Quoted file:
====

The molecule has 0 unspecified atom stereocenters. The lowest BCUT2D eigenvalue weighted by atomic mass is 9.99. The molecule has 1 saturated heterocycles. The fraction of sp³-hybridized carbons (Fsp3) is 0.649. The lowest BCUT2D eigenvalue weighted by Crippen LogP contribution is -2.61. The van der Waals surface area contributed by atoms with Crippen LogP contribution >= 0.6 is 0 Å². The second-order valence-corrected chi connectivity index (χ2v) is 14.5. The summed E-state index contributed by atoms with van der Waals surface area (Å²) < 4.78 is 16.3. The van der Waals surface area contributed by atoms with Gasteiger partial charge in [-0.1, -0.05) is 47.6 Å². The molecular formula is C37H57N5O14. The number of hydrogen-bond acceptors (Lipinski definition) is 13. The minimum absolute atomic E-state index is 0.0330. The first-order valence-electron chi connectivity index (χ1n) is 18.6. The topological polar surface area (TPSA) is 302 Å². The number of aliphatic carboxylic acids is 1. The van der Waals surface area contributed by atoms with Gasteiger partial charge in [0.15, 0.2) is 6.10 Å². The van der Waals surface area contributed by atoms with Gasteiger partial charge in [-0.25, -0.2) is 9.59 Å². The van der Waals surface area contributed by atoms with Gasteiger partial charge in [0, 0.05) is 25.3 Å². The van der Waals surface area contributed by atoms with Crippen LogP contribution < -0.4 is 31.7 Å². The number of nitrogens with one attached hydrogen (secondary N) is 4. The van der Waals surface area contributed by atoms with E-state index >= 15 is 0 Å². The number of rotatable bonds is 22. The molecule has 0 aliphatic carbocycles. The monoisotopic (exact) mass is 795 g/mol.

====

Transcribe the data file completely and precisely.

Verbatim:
The molecule has 0 unspecified atom stereocenters. The lowest BCUT2D eigenvalue weighted by atomic mass is 9.99. The molecule has 1 saturated heterocycles. The fraction of sp³-hybridized carbons (Fsp3) is 0.649. The lowest BCUT2D eigenvalue weighted by Crippen LogP contribution is -2.61. The van der Waals surface area contributed by atoms with Crippen LogP contribution >= 0.6 is 0 Å². The second-order valence-corrected chi connectivity index (χ2v) is 14.5. The summed E-state index contributed by atoms with van der Waals surface area (Å²) < 4.78 is 16.3. The van der Waals surface area contributed by atoms with Gasteiger partial charge in [-0.1, -0.05) is 47.6 Å². The molecular formula is C37H57N5O14. The number of hydrogen-bond acceptors (Lipinski definition) is 13. The minimum absolute atomic E-state index is 0.0330. The first-order valence-electron chi connectivity index (χ1n) is 18.6. The topological polar surface area (TPSA) is 302 Å². The number of aliphatic carboxylic acids is 1. The van der Waals surface area contributed by atoms with Gasteiger partial charge in [0.15, 0.2) is 6.10 Å². The van der Waals surface area contributed by atoms with Gasteiger partial charge in [-0.25, -0.2) is 9.59 Å². The van der Waals surface area contributed by atoms with Gasteiger partial charge in [0, 0.05) is 25.3 Å². The van der Waals surface area contributed by atoms with Crippen LogP contribution < -0.4 is 31.7 Å². The number of nitrogens with one attached hydrogen (secondary N) is 4. The van der Waals surface area contributed by atoms with E-state index >= 15 is 0 Å². The number of rotatable bonds is 22. The molecule has 0 aliphatic carbocycles. The monoisotopic (exact) mass is 795 g/mol.